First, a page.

The Color of Law: A Forgotten History of How Our Government Segregated America

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New York Times Bestseller • Notable Book of the Year • Editors’ Choice Selection One of Bill Gates’ “Amazing Books” of the Year One of Publishers Weekly’s 10 Best Books of the Year Longlisted for the National Book Award for Nonfiction An NPR Best Book of the Year Winner of the Hillman Prize for Nonfiction Gold Winner • California Book Award (Nonfiction) Finalist • Los Angeles Times Book Prize (History) Finalist • Brooklyn Public Library Literary PrizeThis “powerful and disturbing history” exposes how American governments deliberately imposed racial segregation on metropolitan areas nationwide (New York Times Book Review).  Widely heralded as a “masterful” (Washington Post) and “essential” (Slate) history of the modern American metropolis, Richard Rothstein’s The Color of Law offers “the most forceful argument ever published on how federal, state, and local governments gave rise to and reinforced neighborhood segregation” (William Julius Wilson). Exploding the myth of de facto segregation arising from private prejudice or the unintended consequences of economic forces, Rothstein describes how the American government systematically imposed residential segregation: with undisguised racial zoning; public housing that purposefully segregated previously mixed communities; subsidies for builders to create whites-only suburbs; tax exemptions for institutions that enforced segregation; and support for violent resistance to African Americans in white neighborhoods. A groundbreaking, “virtually indispensable” study that has already transformed our understanding of twentieth-century urban history (Chicago Daily Observer), The Color of Law forces us to face the obligation to remedy our unconstitutional past. 13 illustrations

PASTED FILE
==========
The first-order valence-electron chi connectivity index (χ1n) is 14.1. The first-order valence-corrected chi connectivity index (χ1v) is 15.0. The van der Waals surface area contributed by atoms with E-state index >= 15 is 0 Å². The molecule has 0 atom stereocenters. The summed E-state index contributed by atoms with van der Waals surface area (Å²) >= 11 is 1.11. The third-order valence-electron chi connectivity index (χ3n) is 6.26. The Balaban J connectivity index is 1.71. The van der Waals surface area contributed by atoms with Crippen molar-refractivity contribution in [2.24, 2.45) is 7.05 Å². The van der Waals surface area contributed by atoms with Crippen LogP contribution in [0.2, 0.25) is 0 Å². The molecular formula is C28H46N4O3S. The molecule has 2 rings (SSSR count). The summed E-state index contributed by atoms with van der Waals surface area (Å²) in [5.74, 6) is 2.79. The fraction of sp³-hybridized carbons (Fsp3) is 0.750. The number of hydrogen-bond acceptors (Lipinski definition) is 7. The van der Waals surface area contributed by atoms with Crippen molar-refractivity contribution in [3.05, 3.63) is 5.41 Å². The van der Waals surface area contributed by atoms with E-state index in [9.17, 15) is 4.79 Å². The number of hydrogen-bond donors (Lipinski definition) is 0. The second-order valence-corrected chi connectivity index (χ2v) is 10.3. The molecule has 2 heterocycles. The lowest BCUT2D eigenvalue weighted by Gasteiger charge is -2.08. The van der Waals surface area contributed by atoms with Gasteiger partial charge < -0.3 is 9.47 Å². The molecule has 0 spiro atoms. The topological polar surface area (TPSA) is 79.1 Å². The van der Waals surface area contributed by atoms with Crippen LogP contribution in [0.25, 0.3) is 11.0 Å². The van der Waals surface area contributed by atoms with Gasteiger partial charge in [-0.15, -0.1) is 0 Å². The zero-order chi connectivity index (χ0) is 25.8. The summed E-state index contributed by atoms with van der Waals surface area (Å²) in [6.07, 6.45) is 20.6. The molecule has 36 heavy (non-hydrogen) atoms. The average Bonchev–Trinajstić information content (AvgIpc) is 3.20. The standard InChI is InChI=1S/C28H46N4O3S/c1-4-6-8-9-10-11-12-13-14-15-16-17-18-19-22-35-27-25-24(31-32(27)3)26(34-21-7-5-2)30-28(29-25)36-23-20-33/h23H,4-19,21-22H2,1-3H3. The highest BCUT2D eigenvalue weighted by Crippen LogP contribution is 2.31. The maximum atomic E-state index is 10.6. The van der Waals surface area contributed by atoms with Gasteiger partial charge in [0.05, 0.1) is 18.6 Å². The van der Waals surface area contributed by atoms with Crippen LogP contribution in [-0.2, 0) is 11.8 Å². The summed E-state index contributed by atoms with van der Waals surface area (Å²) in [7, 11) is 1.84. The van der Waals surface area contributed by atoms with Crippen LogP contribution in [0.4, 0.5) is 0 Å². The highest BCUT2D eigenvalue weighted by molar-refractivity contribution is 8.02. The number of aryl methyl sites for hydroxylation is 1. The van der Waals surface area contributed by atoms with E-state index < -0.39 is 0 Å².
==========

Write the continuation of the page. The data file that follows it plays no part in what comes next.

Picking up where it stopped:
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New York Instances Bestseller • Notable E book of the Yr • Editors’ Selection Choice Certainly one of Invoice Gates’ “Wonderful Books” of the Yr Certainly one of Publishers Weekly’s 10 Finest Books of the Yr Longlisted for the Nationwide E book Award for Nonfiction An NPR Finest E book of the Yr Winner of the Hillman Prize for Nonfiction Gold Winner • California E book Award (Nonfiction) Finalist • Los Angeles Instances E book Prize (Historical past) Finalist • Brooklyn Public Library Literary PrizeThis “highly effective and disturbing historical past” exposes how American governments intentionally imposed racial segregation on metropolitan areas nationwide (New York Instances E book Assessment).  Extensively heralded as a “masterful” (Washington Publish) and “important” (Slate) historical past of the trendy American metropolis, Richard Rothstein’s The Coloration of Legislation presents “essentially the most forceful argument ever revealed on how federal, state, and native governments gave rise to and bolstered neighborhood segregation” (William Julius Wilson). Exploding the parable of de facto segregation arising from non-public prejudice or the unintended penalties of financial forces, Rothstein describes how the American authorities systematically imposed residential segregation: with undisguised racial zoning; public housing that purposefully segregated beforehand combined communities; subsidies for builders to create whites-only suburbs; tax exemptions for establishments that enforced segregation; and assist for violent resistance to African Individuals in white neighborhoods. A groundbreaking, “just about indispensable” research that has already reworked our understanding of twentieth-century city historical past (Chicago Day by day Observer), The Coloration of Legislation forces us to face the duty to treatment our unconstitutional previous. 13 illustrations

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